RADAR CHECK: A few scattered showers are over central Alabama this afternoon, but most of the state is rain-free despite a mostly cloudy sky and a stalled front over the northwest counties. North of the front, temperatures are only in the low 60s in places like Hamilton and Haleyville, but to the south we are seeing mid to upper 70s.
Some rain is possible tonight, especially after midnight, as the front lifts northward as a warm front.
SATURDAY: The warm front will move into Tennessee, and most of Alabama should be dry Saturday with just a few widely scattered showers. The sun will break out at times, and the high will be close to 80 degrees.
SEVERE WEATHER THREAT SUNDAY: A dynamic weather system will push a band of strong to severe thunderstorms into our state after midnight Saturday night into Sunday morning. The Storm Prediction Center has far west Alabama in an enhanced risk (level 3 out of 5) of severe storms in its outlook that runs through 7 a.m. Sunday, and all of the state is in some type of risk on the outlook that is valid after 7 a.m. Sunday. An enhanced risk is defined Sunday for the far eastern part of the state.
IMPORTANT: I am getting many questions concerning the inconsistencies in the severe weather graphics coming from the National Weather Service offices in Birmingham and Huntsville and the Storm Prediction Center. I generally post severe weather outlooks from SPC. I don’t use graphics from NWS Birmingham because they leave out Cullman County, which is confusing (Cullman County is in the Birmingham TV market, but served by the NWS in Huntsville). Occasionally local NWS offices have a difference of opinion, and the outlooks conflict. Please do not get too caught up in risk categories and map colors. Just understand all of Alabama has a severe weather threat after midnight Saturday night into Sunday morning.
TIMING: The core severe weather threat will come from 3 a.m. until noon Sunday. Another batch of thunderstorms will develop later in the day Sunday (3-7 p.m.), and some of those storms could be strong across northeast Alabama, but it remains to be seen if there will be enough instability and moisture for them to become severe.
THREATS: Storms could produce hail, damaging winds and a few tornadoes. New model guidance is showing a mass of thunderstorms along the Gulf Coast Sunday morning, and if that verifies it would help to reduce the severe weather threat over the northern two-thirds of the state. Let’s hope we just get away with some noisy storms Sunday morning with gusty winds and heavy rain; that is a real possibility. But we still have to be prepared for severe storms since the Gulf Coast thunderstorm complex isn’t a lock.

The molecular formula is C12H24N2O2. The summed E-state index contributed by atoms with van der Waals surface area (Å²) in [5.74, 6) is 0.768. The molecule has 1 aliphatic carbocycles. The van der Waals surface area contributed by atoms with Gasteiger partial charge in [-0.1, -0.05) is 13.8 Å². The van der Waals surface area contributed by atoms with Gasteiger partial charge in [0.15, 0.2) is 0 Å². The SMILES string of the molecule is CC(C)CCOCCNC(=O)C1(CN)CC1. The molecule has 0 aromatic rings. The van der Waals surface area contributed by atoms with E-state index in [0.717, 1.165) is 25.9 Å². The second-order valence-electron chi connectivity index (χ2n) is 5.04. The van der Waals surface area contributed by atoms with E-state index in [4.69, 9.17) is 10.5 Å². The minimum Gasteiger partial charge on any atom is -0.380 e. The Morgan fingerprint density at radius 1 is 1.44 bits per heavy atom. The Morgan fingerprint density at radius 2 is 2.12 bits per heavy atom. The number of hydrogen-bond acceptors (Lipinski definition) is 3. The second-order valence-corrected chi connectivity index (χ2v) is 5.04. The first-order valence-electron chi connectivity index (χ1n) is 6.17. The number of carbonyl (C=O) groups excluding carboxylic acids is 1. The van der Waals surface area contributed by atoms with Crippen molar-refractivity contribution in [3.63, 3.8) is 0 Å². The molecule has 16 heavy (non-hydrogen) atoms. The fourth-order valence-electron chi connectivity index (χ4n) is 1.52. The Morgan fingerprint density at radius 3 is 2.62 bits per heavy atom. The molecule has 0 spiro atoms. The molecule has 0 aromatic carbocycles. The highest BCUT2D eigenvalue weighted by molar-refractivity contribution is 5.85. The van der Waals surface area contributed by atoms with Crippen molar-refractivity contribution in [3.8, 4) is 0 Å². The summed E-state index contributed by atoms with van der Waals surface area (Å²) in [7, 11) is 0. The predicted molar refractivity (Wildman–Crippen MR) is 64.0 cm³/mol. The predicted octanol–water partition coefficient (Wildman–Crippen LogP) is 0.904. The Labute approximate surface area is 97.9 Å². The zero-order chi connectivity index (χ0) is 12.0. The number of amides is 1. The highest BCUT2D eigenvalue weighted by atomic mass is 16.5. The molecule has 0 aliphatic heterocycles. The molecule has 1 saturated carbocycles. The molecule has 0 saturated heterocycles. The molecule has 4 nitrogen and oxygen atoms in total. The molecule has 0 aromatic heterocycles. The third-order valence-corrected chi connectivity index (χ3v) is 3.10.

RAIN: Rain amounts of 1 to 2 inches are expected; no major flooding issues are in the forecast.
CALL TO ACTION: Be sure you have a way of hearing warnings. Every Alabama home, business and church must have a NOAA Weather Radio, properly programmed and with a battery backup. Be sure WEA (Wireless Emergency Alerts) are enabled on your phone. Know the safe place in your home and have helmets, portable air horns and hard-sole shoes for everyone in the family there. If you live in a manufactured home and are put in a tornado warning polygon, you have to get out. Identify a shelter or other safe structure that is available during the pre-dawn hours on Sunday morning. Every church should review its severe weather plan.
No need to be anxious about this; we are in the core of the spring tornado season, and having threats like this is common this time of the year. Just have a way of hearing warnings, and a good action plan.
FOOTBALL WEATHER: Both Auburn and Alabama play their spring football games Saturday (1 p.m. kickoff in Tuscaloosa; 3 p.m. kickoff in Auburn). There’s just a small risk of a shower in Tuscaloosa; otherwise, it will be partly sunny and warm at both stadiums, with temperatures around 80 degrees at kickoff.
NEXT WEEK: Monday and Tuesday will feature sunshine in full supply; lows will be in the 40s. The high will be close to 70 Monday and in the 77- to 80-degree range Tuesday. Wednesday looks dry; then we will deal with another round of storms late Thursday and Thursday night. Those could be strong, possibly severe, but we need to get through Sunday’s storms before we can focus on that threat.
ON THIS DATE IN 1945: A series of significant tornadoes raked Oklahoma, Arkansas, Missouri and Illinois. Antlers, Oklahoma, was nearly obliterated by a massive F5 tornado that zigzagged from southwest to northeast across the town. 69 people died in the twister. Another tornado killed eight people in Oklahoma City. The disaster was overshadowed by the loss of President Franklin Roosevelt, who died suddenly at his vacation home at Warm Springs, Georgia.
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